Another group of illegal Beriozka shoppers were wealthy Soviet citizens who earned their money illicitly, i.e. through underground enterprises. In a Literaturnaia Gazeta article published in July 1981, they were called ‘underground millionaires’.67 In the economy of shortages, buying checks for roubles was a way for them to turn their savings into real goods. One informant spoke about a friend of his who was the director of an ordinary Soviet store and accumulated a lot of money by selling goods under the counter. But he could not buy high-quality home appliances since they were always in short supply. So he bought checks from his friend and used them to purchase an otherwise unattainable Finnish Rosenlew refrigerator in Beriozka.68 A member of the famous rock band Mashina vremeni remembers that in the late 1970s, they earned a lot of money with underground concerts: ‘We received enough money to buy everything we wanted, but in those times you could not just go to a store and buy something, it was just impossible to find anything worthwhile. So we were in contact with the black marketeers and bought so-called Vneshposyltorg checks to be able to buy goods at Beriozka stores.’69
For those who received checks officially as well as for those who bought them illegally for roubles, and even for those who never held checks in their hands, Beriozka stores were a place of attraction. One witness recalls: ‘My friend’s mom used to go into Beriozka with a notepad and sketch all of the different clothes. She would then go home and use the drawings to make clothes for my friend. It was so great!’70
Soviet citizens craving for blue jeans
(Krokodil No. 30/1978, p. 4; cartoon by V. Uborevitch-Borovskii)
Apartments, cars, home appliances and furniture were expensive in Beriozka, so only those officials who had worked abroad for a long time or big-time black market dealers could afford them. For the majority of consumers, however, the most attractive Beriozka items were clothing, shoes and various accessories imported from the West. Based on her interviews on consumption in Soviet society with residents of Iaroslavl, researcher Anna Tikhomirova argues that clothing from Beriozka had ‘the highest distinctive importance for all surveyed Iaroslavl women’.71 A particularly important item was blue jeans: their appeal for people in the Soviet Union in the 1970s and 1980s was even reflected in the Soviet press. For example, a cartoon published in Krokodil magazine shows a young man announcing to his elderly mother: ‘Either Super Rifle jeans or I go on a hunger strike.’72
Informants recall that fashionable clothes could be bought on the black market as well, but shopping in Beriozka had its advantages: you had the opportunity to try on the items, you could be sure of the authenticity of the brand, and it was easier to find non-standard sizes.73 Clothing from Beriozka was perceived as a perfect model. An Austrian scholar of contemporary Russian fashion, Katharina Klingseis, quotes an interview with a woman who possessed Beriozka checks: ‘She [her sister-in-law, who worked abroad] did not give us foreign currency but some slips of paper, I forgot the name, equalling a certain amount of money, and I went to the foreign currency shop and bought […] myself a beige dress, woollen material, made in France. Two pockets, one here and one there, silk lining, a belt of metal rings. When I appeared at the institute in this, they just gasped, ah, oh! It was obvious that the dress was imported, expensive, and it was just what you want.’74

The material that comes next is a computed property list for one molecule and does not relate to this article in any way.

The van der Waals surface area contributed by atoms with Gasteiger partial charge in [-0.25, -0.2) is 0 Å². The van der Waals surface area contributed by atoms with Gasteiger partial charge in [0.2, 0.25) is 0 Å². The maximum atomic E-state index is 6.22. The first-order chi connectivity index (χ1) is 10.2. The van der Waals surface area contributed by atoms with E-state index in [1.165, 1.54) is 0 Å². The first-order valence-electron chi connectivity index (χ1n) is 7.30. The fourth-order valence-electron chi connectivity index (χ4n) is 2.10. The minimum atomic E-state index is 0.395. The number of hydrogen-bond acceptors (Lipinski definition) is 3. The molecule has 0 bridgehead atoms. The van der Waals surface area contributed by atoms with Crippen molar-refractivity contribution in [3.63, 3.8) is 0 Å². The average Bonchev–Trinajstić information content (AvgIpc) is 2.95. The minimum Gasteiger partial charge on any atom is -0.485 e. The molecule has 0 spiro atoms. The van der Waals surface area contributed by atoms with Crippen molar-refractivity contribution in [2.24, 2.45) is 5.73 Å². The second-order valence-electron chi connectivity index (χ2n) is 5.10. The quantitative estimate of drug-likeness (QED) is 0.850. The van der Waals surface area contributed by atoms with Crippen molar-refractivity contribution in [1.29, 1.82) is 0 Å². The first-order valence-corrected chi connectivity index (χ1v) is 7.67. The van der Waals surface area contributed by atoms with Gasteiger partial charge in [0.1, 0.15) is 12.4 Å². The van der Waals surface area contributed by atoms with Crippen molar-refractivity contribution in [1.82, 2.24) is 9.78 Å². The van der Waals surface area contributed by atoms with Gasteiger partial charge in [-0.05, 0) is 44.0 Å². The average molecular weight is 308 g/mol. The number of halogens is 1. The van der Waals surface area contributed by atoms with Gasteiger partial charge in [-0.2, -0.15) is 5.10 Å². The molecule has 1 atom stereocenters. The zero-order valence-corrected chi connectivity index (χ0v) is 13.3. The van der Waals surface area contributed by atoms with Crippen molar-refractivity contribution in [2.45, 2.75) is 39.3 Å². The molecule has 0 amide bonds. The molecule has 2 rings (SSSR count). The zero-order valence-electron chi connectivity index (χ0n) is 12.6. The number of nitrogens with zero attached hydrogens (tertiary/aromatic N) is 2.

Informants also recall that Beriozka was very special due to its atmosphere, which amazed Soviet consumers: ‘My first trip to Beriozka made a strong impression on me: everything looked so good, so necessary, so nice. And then there was the store’s atmosphere: there was nobody around, and the salespeople were so much more polite than usual – it was a completely different form of customer service.’75 However, the image of Vneshposyltorg stores in Soviet society was ambivalent. On the one hand, they were objects of attraction, places where the most desired Western goods were readily available. But on the other hand, they caused indignation because formally they were closed to the public, and not everyone could get inside. Some criticized Beriozka as a hotbed of privilege, comparing them to the raspredeliteli, special closed stores for Communist Party and state officials. Others, knowing that one could buy currency substitutes for roubles, complained that these stores were only for rich people.
Soviet historians Mikhail Geller and Aleksandr Nekrich, who emigrated to the West in the 1970s, wrote in 1986: ‘In the Beryozka stores the ruble has no value – a peculiar situation when a country will not accept its own currency.’76 People’s indignation about the fact that Beriozka did not accept Soviet money is also reported by an American journalist who lived in the USSR in the 1970s. He quotes his Russian interlocutor: ‘It is so humiliating, so insulting to have stores in our country where our own money is not valid.’77 This perception was also reflected in a short novel by the Soviet underground writer Iuz Aleshkovskii, first published in the United States in 1978. Sarcastically, he wrote that Beriozka stores ‘destroy people’s faith in our classless society’.78